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Humanism: Exploring the Evolution of a Doctrine Centered on Moral and Intellectual Autonomy From the Italian Renaissance to Modern Human Rights

Humanism is a doctrine that is centered on moral and intellectual autonomy. Humanism emphasizes individuality and has shifted and evolved. The Italian Renaissance ushered in a period that saw a cultural reformation and deviation from the Middle Ages’ way of life. Art thrived in this period and evolved from classical art that sought to express pure beauty and utopian depiction to a realistic representation of life. This paper explores humanism and how it has evolved. The paper also explores how humanism has been expressed in nature and influenced our understanding of art and its significance in culture and society.

Humanism originated from the enlightenment of individuals to reality. Humanism arose after the dark ages that were laden with superstition and brainwashing. People began to question and critically analyze life. People expressed themselves through writing, painting, and sculpturing, addressing reality. Artistic, philosophical, and scientific milestones marked the Italian Renaissance. People were dissatisfied with religion’s view of the world and sought to understand life as it was. Leonardo da Vinci’s Vitruvian Man, drawn in 1490, is not only a portrayal of man but a detailed art piece that attempts to test a theory borrowed from Vitruvius, an architect. Leonardo attempted to combine the concept of a precisely proportioned man with experimental measurements (Thomas et al., 2020).

Humanism shifted from its origins in the Italian Renaissance and spread across Europe to become the fundamental education. Education through analysis and inquiry diversified as humanism spread across Europe and strengthened through the fourteenth century. The printing press increased the availability of reading materials, and there was increased classical literature study. Rhetoric, philosophy, art, and poetry were channels people used to communicate humanism ideas and doctrines. Over time, humanism deviated from religion and encompassed freedom of thought in search of understanding reality. By the eighteenth century, European enlightenment had shifted humanism from religion, while principles of human dignity, reason, and science were highly revered (Zagorin, 2003). The end of the eighteenth century saw the degradation of humanist ideals, and World War I and World war diminished faith in humanist philosophy. Currently, humanism takes the face of human rights. Zagorin (2003) points out that such humanism is limited to democracies only.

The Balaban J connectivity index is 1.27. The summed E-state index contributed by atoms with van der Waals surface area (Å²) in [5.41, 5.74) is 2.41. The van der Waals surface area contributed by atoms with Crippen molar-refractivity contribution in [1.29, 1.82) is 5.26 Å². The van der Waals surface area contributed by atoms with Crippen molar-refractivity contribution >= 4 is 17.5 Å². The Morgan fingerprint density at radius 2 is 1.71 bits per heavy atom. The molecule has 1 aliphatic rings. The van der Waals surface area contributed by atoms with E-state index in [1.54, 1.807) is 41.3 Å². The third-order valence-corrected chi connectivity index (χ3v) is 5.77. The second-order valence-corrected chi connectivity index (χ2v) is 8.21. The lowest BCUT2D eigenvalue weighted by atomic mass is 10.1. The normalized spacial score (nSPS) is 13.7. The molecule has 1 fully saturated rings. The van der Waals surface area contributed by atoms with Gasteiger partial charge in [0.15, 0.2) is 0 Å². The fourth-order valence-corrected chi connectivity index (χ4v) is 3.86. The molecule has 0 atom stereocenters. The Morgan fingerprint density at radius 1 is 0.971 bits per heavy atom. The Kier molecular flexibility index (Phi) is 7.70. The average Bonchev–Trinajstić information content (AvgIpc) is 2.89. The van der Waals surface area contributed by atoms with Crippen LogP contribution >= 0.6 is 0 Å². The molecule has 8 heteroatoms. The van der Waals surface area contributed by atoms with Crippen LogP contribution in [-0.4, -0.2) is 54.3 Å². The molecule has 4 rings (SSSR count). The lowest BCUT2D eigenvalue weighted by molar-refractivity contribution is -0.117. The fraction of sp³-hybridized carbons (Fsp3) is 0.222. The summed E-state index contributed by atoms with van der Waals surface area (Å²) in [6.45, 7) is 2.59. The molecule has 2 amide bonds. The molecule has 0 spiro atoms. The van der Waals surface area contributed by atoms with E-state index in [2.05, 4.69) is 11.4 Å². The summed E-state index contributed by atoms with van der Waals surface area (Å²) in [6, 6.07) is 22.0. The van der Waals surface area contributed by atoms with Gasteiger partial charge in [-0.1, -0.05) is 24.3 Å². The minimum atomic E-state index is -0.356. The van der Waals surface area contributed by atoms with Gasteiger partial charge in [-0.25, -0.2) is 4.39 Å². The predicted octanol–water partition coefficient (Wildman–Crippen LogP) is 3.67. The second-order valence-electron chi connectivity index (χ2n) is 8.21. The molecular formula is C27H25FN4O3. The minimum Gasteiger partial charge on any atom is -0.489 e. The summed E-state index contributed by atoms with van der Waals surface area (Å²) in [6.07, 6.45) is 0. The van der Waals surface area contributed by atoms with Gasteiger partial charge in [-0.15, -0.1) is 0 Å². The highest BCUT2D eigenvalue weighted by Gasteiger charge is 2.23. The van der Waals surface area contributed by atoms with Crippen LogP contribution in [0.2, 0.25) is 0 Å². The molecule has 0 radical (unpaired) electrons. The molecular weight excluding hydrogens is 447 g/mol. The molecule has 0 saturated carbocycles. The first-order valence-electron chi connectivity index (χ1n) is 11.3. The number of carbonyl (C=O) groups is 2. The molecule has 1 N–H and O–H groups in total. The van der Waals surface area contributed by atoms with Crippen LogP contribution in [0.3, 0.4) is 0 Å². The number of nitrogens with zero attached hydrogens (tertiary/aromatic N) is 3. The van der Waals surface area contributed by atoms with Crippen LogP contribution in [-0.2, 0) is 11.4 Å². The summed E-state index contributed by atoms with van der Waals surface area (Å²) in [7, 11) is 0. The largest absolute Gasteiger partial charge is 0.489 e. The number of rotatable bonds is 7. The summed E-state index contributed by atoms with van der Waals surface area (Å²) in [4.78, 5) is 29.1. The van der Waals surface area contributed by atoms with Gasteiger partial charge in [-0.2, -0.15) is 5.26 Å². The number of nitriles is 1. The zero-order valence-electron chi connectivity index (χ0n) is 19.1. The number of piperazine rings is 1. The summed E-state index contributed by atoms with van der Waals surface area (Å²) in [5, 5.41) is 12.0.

Art characterized humanist ideals as it allowed artists and their patrons to express their feelings. Portraits were a show of power and prestige that echoed individual interests. The shift of humanism can be seen through art. In the Renaissance period, for instance, most of the art had a religious theme owing to the patronage of clergy members and the church. Through art, we can see the independence of art from religion through religiously indifferent art themes (Zagorin, 2003). Art preserves and expresses the history of a society hence preserving its culture. Through art, we learn about our past and how change occurred, shaping our culture. (Jangid, 2022).

In conclusion, humanism is a doctrine centered on individuals’ autonomy without a supernatural influence. Humanism originated during the Italian Renaissance and spread through Europe, sparking the European Enlightenment, which diversified and strengthened humanism. However, it declined from the late nineteenth century. The shift of humanism can be seen through art which plays a significant role in preserving culture and history.


Jangid, S. (2022, Apri). The significant role of art in shaping our society

Thomas, D, Gabreath, D. & Boucher, M. (2020, June). Revisiting Leonardo da Vinci’s Vitruvian Man using contemporary measurements. JAMA Network. Vol 323(22).

Zagorin, P. (2003). On humanism past & present. Daedalus.,%2C%20religious%20indifference%2C%20and%20unbelief.


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